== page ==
Kari Lake Attorney Kurt Olsen’s FULL Closing Argument
Kari Lake Attorney Kurt Olsen’s Full Rebuttal
The court didn’t find any clear or convincing evidence that misconduct happened during the 2022 Arizona general election and confirmed Katie Hobbs’s election, Arizona Superior Court Judge Peter Thompson said in the ruling.
Thompson also ordered Hobbs’s side to file a statement of costs and motion for sanctions before Dec. 26.
Lake vowed to appeal the ruling.
“My Election Case provided the world with evidence that proves our elections are run outside of the law. This Judge did not rule in our favor. However, for the sake of restoring faith and honesty in our elections, I will appeal his ruling,” she wrote in a social media post.
The Epoch Times reached out to Lake’s campaign.
Hobbs, who is currently the secretary of state, certified the results of the gubernatorial election on Dec. 5, which show Lake lost the race to Hobbs by just over 17,000 votes.
Judge Credits Witnesses, Dismisses Misconduct Allegation
Thompson ruled earlier this week that two out of ten claims brought by Lake can go to trial, including Lake’s claims about intentional interference with ballot printers and chain-of-custody problems.
The judge credited Lake’s key witnesses Mark Sonnenklar and Heather Honey, but rejected the claims that intentional misconduct happened during the midterm election.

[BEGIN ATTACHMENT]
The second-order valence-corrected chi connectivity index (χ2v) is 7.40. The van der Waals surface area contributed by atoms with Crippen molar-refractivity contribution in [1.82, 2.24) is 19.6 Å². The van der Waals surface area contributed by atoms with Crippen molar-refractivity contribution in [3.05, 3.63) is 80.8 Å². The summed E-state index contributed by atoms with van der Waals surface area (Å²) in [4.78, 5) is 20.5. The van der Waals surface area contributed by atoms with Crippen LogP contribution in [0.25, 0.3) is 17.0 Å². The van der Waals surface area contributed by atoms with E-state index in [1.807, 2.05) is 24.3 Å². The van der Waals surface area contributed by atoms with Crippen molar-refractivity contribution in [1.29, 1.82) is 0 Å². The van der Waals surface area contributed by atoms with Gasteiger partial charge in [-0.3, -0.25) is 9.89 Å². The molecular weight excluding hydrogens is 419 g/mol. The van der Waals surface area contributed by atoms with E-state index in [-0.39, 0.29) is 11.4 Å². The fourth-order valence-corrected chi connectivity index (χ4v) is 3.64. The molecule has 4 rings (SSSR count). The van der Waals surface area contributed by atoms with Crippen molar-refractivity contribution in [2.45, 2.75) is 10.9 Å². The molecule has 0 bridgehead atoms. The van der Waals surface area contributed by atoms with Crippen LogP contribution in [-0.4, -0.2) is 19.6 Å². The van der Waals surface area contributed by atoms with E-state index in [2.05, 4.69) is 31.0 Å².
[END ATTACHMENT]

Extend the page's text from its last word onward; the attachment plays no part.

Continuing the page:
Sonnenklar, an election attorney with the Republican National Committee, testified that tabulators failed to accept ballots at multiple locations.
“The Court credits the personal observations of Mr. Sonnenklar and does not doubt his knowledge or his veracity. But the Court cannot follow Mr. Sonneklar to ascribing intentional misconduct to any party,” read the ruling.
Thompson drew a similar conclusion about Honey’s chain of custody claim.
“Every one of Plaintiff’s witnesses—and for that matter, Defendants’ witnesses as well—was asked about any personal knowledge of both intentional misconduct and intentional misconduct directed to impact the 2022 General Election. Every single witness before the Court disclaimed any personal knowledge of such misconduct,” Thompson wrote in his ruling.
“The Court cannot accept speculation or conjecture in place of clear and convincing evidence,” he concluded.
By Allen Zhong